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‘Guardians of the Galaxy’ Tops Weak Labor Day Box Office, Summer Stumbles to Close

Hollywood didn’t have much to celebrate this Labor Day. The holiday is traditionally a slow one at the box office, and this one was no exception, providing one final death rattle on a summer that was largely D.O.A.

In its fifth week of release, “Guardians of the Galaxy” prevailed over two modestly budgeted newcomers, “November Man” and “As Above, So Below,” to hold on to the top spot on domestic box office charts with $22.2 million over the four-day holiday. Its domestic total now stands at $280 million and the film will likely hit $300 million stateside by the time it ends its run.

“‘Guardians’ is just rolling right now,” said Phil Contrino, vice president and chief analyst at BoxOffice.com. “It’s unconventional, it shatters expectations and there’s a real story to it.”

For the major studios, back to school time represents a reprieve. The summer box office will close down nearly 15% from last year’s record breaker, depressing year-to-date comparisons, as well. Currently, the 2014 domestic box office is off more than 5% from 2013, and while Labor Day has never been an occasion for boffo ticket sales, this year was down 16% from the previous holiday.  Final numbers won’t be calculated until Tuesday, but it appears that this summer will be the worst in eight years.

SEE ALSO: How Marvel Guards Its Properties But Isn’t Afraid to Take Chances With Its ‘Galaxy’

The new releases this weekend were indifferently received, with “As Above, So Below” faring slightly better, nabbing fifth place with $10.3 million from 2,640 locations over the four-day weekend. “November Man” slid into sixth position with $10.2 million from 2,774 theaters. The good news is both were inexpensive propositions.

Legendary Pictures paid a mere $5 million to produce “As Above, So Below,” a tale of treasure hunters in the Paris catacombs, so the picture could end up being profitable after theater owners take their cut and promotional costs are taken into account.

“It’s where we expected it to be,” said Nikki Rocco, head of domestic distribution at Universal. “It’s a micro-budgeted film that found its core audience.”

“As Above, So Below” played equally well to women and men, with Hispanics making up the largest share of its audience with 34%; 65% of ticket buyers were under 25 years old. The film is the first release in Legendary’s new distribution pact with Universal. It was previously housed at Warner Bros.

Likewise, Relativity Media only shelled out $3 million to distribute “November Man” Stateside. The picture about a retired CIA agent (Pierce Brosnan) who becomes embroiled in a political conspiracy cost $20 million to produce. The film skewed older,  with 83% of the opening weekend audience clocking in at over the age of 25 and was predominantly male (55%).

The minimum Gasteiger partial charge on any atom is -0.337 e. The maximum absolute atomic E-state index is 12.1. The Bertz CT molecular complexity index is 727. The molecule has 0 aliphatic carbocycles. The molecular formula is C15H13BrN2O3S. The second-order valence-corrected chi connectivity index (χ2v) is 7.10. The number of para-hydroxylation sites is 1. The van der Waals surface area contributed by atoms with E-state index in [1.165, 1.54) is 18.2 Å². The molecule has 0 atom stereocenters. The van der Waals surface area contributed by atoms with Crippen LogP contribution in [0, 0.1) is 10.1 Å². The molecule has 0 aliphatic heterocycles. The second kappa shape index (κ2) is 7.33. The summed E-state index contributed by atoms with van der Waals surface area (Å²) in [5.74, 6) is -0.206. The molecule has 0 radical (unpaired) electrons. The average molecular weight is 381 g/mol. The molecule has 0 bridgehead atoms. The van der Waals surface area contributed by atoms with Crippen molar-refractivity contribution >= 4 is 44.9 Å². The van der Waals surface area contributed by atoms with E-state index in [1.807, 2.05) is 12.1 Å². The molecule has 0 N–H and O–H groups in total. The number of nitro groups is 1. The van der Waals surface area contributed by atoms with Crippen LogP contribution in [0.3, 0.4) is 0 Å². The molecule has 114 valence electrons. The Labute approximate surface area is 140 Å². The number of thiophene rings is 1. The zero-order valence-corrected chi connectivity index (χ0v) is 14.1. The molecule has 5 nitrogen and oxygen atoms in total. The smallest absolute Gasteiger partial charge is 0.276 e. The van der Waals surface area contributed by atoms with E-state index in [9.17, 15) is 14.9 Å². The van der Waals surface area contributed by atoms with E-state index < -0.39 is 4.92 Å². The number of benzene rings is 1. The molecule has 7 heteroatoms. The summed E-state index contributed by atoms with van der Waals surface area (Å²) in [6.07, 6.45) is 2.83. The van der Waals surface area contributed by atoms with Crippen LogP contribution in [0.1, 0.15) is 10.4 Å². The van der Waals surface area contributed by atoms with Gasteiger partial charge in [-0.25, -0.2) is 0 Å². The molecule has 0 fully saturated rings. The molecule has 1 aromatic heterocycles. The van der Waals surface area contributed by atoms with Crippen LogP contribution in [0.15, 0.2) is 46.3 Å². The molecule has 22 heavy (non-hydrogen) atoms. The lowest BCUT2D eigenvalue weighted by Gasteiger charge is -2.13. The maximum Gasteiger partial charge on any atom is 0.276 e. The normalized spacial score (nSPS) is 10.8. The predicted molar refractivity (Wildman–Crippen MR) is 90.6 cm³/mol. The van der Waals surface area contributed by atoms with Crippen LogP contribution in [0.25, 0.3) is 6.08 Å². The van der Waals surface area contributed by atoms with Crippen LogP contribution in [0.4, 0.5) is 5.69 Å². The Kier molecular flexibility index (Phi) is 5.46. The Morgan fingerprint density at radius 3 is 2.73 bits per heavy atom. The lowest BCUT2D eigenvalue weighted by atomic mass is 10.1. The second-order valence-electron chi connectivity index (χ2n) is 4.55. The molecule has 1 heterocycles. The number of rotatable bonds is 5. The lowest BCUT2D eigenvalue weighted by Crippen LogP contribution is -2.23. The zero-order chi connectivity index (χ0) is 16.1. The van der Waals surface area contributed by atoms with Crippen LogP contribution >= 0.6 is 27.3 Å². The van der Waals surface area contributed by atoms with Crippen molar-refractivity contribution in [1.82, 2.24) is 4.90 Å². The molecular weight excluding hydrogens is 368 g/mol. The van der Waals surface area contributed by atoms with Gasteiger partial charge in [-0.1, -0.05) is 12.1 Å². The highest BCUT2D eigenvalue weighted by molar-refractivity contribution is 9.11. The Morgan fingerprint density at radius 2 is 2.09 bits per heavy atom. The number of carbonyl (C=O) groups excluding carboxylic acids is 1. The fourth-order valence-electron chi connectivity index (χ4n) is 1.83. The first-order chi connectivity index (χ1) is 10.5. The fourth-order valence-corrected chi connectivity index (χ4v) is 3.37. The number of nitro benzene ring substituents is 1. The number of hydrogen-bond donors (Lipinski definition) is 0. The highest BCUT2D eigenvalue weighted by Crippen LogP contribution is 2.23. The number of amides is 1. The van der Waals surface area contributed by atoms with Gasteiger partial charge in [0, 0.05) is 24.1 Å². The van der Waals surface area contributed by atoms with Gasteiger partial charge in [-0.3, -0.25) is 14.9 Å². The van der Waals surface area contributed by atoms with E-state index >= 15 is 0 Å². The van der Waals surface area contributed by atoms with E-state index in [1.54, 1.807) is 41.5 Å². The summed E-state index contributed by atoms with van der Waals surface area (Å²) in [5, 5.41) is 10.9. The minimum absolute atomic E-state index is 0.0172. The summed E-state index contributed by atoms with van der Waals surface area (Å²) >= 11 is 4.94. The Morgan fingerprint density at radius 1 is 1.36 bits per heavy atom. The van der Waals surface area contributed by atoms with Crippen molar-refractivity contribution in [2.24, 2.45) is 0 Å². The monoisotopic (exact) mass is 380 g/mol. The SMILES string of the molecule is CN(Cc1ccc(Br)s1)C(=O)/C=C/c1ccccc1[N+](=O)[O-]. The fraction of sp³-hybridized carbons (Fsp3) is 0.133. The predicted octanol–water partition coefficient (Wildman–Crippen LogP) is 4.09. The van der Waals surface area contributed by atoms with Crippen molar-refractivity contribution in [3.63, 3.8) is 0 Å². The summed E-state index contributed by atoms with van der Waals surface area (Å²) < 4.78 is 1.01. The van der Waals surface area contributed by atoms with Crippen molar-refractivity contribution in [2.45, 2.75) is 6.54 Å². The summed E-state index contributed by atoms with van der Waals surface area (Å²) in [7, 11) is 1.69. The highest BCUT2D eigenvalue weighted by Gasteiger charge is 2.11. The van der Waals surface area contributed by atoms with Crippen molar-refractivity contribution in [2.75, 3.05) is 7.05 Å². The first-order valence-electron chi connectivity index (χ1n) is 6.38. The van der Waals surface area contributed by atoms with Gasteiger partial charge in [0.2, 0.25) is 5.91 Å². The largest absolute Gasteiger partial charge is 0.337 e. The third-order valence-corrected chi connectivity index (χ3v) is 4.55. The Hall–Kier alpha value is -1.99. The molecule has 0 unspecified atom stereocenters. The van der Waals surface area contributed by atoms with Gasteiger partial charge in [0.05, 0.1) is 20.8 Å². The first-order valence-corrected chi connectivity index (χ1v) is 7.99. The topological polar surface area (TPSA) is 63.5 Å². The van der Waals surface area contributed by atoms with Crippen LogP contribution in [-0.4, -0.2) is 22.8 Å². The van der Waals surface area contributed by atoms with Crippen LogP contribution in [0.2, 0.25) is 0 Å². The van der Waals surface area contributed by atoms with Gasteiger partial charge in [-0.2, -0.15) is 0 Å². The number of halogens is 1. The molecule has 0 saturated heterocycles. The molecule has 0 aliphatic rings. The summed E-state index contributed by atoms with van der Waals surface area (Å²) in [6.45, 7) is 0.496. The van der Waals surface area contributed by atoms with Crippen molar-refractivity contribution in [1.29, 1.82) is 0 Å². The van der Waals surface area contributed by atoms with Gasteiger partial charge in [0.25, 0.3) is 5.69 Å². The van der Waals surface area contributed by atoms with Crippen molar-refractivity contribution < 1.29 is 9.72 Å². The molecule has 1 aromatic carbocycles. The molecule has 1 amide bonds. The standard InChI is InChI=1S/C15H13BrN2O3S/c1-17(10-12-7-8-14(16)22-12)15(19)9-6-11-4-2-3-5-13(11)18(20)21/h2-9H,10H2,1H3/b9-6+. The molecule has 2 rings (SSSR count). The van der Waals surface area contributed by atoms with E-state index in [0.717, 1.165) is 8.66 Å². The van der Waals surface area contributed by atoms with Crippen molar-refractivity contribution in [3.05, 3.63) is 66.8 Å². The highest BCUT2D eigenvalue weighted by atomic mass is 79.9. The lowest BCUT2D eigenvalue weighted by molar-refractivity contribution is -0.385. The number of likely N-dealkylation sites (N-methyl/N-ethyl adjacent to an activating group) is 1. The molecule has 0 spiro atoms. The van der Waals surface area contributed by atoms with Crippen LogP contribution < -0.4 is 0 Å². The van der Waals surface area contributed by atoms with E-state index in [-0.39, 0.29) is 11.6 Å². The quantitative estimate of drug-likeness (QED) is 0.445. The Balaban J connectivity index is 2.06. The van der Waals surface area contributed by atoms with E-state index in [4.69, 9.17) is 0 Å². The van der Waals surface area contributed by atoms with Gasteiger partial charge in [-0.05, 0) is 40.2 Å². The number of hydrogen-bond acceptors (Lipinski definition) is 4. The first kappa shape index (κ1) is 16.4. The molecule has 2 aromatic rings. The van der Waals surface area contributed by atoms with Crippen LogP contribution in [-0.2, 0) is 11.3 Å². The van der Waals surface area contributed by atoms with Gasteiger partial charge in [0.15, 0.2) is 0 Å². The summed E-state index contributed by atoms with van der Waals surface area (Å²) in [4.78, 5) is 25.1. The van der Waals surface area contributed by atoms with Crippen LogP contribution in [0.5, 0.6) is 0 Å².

It doesn’t constitute as a new release, but Columbia Pictures re-released “Ghostbusters” in honor of its 30th anniversary this weekend, and nostalgia for all things Stay Puft Marshmallow Man, contributed to $2.2 million in ticket sales from 784 locations. A spiffy new Blu-ray hits stores on Sept. 16 — sadly, Bill Murray’s attendance at your next house party or kickball game is not one of the extras.

The rest of the top five box office slots were filled by holdovers, with “Teenage Mutant Ninja Turtles” taking advantage of the weaker competition to nab runner-up position with $15.7 million from 3,543 locations.

Among art house releases, Sony Pictures Classics’ World War II drama “The Notebook” picked up $4,027 from two scenes over the four-day period, and Open Road’s “Chef” crossed $30 million domestically after expanding from roughly 100 to 757 locations for one last hurrah. In its seventh week in theaters, IFC’s “Boyhood” added more than $2 million to the pot, bringing its domestic total to just under $20 million.

Perhaps the biggest surprise is the success of “Cantinflas,” a biopic about the Mexican comic and co-star of “Around the World in 80 Days.” The film arrives courtesy of Pantelion Films, a joint venture between Lionsgate and Mexican media corporation Grupo Televisa that produces films for Latino audiences. It picked up $3.3 million from 382 U.S. locations. Ignore this audience at your own peril, Hollywood.

Despite the dreary results, obituary writers should hold off on drafting their panegyrics for the movie business. After all, 2015 brings sequels to “Star Wars,” “The Avengers,” “Jurassic Park” and James Bond, a greatest hits collection that should lure moviegoers back to theaters.

“Hollywood doesn’t seem to be panicking because it knows this is just temporary,” said Contrino. “The sky is not falling. The exhibition industry is not doomed.”

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